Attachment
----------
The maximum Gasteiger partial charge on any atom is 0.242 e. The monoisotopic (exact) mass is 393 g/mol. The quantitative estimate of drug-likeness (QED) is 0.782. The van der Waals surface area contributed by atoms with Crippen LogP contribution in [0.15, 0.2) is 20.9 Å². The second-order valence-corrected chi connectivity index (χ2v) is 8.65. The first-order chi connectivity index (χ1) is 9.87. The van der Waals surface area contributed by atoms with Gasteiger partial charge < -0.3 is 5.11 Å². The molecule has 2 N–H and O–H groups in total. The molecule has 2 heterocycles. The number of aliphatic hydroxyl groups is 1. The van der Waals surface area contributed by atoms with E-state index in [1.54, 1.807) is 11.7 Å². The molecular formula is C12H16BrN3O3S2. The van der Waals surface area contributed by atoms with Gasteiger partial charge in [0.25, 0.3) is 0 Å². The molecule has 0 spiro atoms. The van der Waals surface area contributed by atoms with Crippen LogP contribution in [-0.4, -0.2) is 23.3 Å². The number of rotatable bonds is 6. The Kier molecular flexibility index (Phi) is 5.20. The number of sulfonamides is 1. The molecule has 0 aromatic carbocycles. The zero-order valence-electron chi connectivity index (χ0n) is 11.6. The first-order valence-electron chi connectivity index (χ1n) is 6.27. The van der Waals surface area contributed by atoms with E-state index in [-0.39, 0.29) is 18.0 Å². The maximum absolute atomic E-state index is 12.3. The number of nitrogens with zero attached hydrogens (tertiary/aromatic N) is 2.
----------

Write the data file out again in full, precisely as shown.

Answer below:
The maximum Gasteiger partial charge on any atom is 0.242 e. The monoisotopic (exact) mass is 393 g/mol. The quantitative estimate of drug-likeness (QED) is 0.782. The van der Waals surface area contributed by atoms with Crippen LogP contribution in [0.15, 0.2) is 20.9 Å². The second-order valence-corrected chi connectivity index (χ2v) is 8.65. The first-order chi connectivity index (χ1) is 9.87. The van der Waals surface area contributed by atoms with Gasteiger partial charge < -0.3 is 5.11 Å². The molecule has 2 N–H and O–H groups in total. The molecule has 2 heterocycles. The number of aliphatic hydroxyl groups is 1. The van der Waals surface area contributed by atoms with E-state index in [1.54, 1.807) is 11.7 Å². The molecular formula is C12H16BrN3O3S2. The van der Waals surface area contributed by atoms with Gasteiger partial charge in [0.25, 0.3) is 0 Å². The molecule has 0 spiro atoms. The van der Waals surface area contributed by atoms with Crippen LogP contribution in [-0.4, -0.2) is 23.3 Å². The number of rotatable bonds is 6. The Kier molecular flexibility index (Phi) is 5.20. The number of sulfonamides is 1. The molecule has 0 aromatic carbocycles. The zero-order valence-electron chi connectivity index (χ0n) is 11.6. The first-order valence-electron chi connectivity index (χ1n) is 6.27. The van der Waals surface area contributed by atoms with E-state index in [-0.39, 0.29) is 18.0 Å². The maximum absolute atomic E-state index is 12.3. The number of nitrogens with zero attached hydrogens (tertiary/aromatic N) is 2.